I have just returned from the Reinforcement Learning and Decision Making (RLDM) conference and it was…quite the learning experience. As a neuroscientist, I tend to only read other scientific papers written by neuroscientists so it is easy to forget how big the Reinforcement Learning community really is. The talks were split pretty evenly between the neuroscience/psychology community and the machine learning/CS community, with a smattering of other people (including someone who works on forestry problems to find the optimal response to forest fires!). All in all, it was incredibly productive and I learned a ton about the machine learning side of things while meeting great people.
I think my favorite fact that I learned was from Tom Stafford, which is that there is a color called the ‘tritan line’ which is visible to visual cortex but not to certain other visual areas (specifically the superior colliculus). Just the idea that there is a color invisible to certain visual area is…bizarre and awesome. The paper he presented is discussed on his blog here.
There were a few standout talks.
Joe Kable gave a discussion of the infamous marshmallow task, where a young child is asked to not eat a marshmallow while the adult leaves the room for some indeterminate amount of time. It turns out that if the child believes the adult’s returning time is distributed in a Gaussian fashion then it makes sense to wait but if the returning time follows a heavy-tailed distribution then it makes sense to eat the marshmallow. This is because the predicted amount of time until the adult returns increases as time passes for a heavy-tailed function. And indeed, if you ask subjects to do a delay task they act as if the distribution of delay times are heavy-tailed. See his paper here.
Yin Li used monkeys to ask how an animal’s learning rate changes depending on the situation. There is no one optimal learning rate: it depends on the situation. If you are in an environment where you a tracking a target with little noise until sudden dramatic changes (small variance in between sudden changes in mean), then you want a high learning rate; you are not at risk of being overly responsive to the internal variability of the signal while it is stationary On the other hand, if there is a very noisy signal whose mean does not change much, then you want a low learning rate. When a monkey is given a task like this, it does about as well as a Bayesian-optimal model. I’m not sure which one he used, though I think this is a problem that has gotten attention in vision (see Wark et al and DeWeese & Zador). Anyway, when they try to fit a bog-standard Reinforcement Learning model it cannot fit the data. This riled up the CS people in the audience who suggested that something called “adaptive learning RL” could have fit the data, a technique I am not aware of? Although Li’s point was that the basic RL algorithm is insufficient to explain behavior, it also highlights the lack of crosstalk between the two RL kingdoms.
Michael Littman gave an absolutely fantastic talk asking how multiple agents should coordinate their behavior. If you use RL, one possibility is just to treat other agents as randomly moving objects…but “that’s a bit autistic”, as Littman put it. Instead, you can do something like minimax or maximin. Then you just need to find the Nash equilibrium! Unfortunately this doesn’t always converge to the correct answer, there can be multiple equilibria, and it requires access to the other agent’s value. Littman suggested that side payments can solve a lot of these problems (I think someone was paging Coase).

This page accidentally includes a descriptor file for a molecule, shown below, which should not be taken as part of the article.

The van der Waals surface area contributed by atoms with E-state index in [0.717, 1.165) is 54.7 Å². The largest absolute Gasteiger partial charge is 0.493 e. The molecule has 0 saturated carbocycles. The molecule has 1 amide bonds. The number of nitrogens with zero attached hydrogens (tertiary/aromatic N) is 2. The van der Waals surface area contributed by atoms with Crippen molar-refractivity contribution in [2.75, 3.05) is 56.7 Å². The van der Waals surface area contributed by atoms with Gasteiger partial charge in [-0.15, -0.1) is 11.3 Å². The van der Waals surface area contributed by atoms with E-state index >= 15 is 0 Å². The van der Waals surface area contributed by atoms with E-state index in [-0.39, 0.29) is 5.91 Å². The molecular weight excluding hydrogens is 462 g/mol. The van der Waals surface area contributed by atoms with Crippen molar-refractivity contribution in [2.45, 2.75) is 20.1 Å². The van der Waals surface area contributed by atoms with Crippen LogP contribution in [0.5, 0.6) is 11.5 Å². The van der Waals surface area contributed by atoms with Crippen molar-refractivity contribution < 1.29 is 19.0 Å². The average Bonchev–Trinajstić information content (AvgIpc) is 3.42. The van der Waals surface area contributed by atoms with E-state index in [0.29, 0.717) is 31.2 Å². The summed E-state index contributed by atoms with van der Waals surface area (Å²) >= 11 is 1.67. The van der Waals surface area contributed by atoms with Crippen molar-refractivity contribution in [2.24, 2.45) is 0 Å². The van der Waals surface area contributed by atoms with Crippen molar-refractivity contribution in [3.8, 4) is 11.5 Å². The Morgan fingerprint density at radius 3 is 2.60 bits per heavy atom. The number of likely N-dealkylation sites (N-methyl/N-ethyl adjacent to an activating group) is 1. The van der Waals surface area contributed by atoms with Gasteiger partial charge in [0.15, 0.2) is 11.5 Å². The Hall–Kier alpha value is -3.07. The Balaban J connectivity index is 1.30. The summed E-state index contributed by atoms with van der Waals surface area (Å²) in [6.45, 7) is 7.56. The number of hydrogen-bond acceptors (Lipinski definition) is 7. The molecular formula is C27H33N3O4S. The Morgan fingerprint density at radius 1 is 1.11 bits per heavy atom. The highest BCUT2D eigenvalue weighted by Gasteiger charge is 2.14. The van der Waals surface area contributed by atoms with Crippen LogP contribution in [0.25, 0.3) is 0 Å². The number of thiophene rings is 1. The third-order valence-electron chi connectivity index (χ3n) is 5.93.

Finally, the amazing Alex Kacelnik gave a fascinating talk about parasitism in birds, particularly cuckoos. It turns out that when you take into account costs of eggs and such, it might actually be beneficial to the host to raise 1-2 parasite eggs; at least, it’s not straight forward that killing the parasites is the optimal decision. Anne Churchland asked whether neurons in the posterior parietal cortex of rats show mixed sensory and decision signals, and then showed that they are orthogonal on the level of the population. Paul Phillips gave a very lucid talk detailing the history of dopamine and TD learning. Tom Dietterich showed how reinforcement learning is being used by the government to make decisions for fire and invasive-species control. And Pieter Abbeel showed robots! See, for instance, the PR2 Willow Garage fetching beer (other videos):
Here are some other robots he mentioned.
Some final thoughts:
1. CS people are interested in convergence proofs, etc. But in the end, a lot of their talks were really just them acting as engineers trying to get things to work in the real world. That’s not that far from what psychologists and neuroscientists are doing: trying to figure out why things are working the way that they are.
2. In that spirit, someone in psych/neuro needs to take the leading-edge of what CS people are doing and apply it to human/animal models of decision-making. I’ve never heard of Adaptive Reinforcement Learning; what else is there?
3. At the outset, it would help if they could make it clear what are the open research questions for each field. At the end, maybe there could be some discussion on how to get the fields to collaborate more.
4. Invite some economists! They have this whole thing called Decision Theory… and would have a lot to contribute.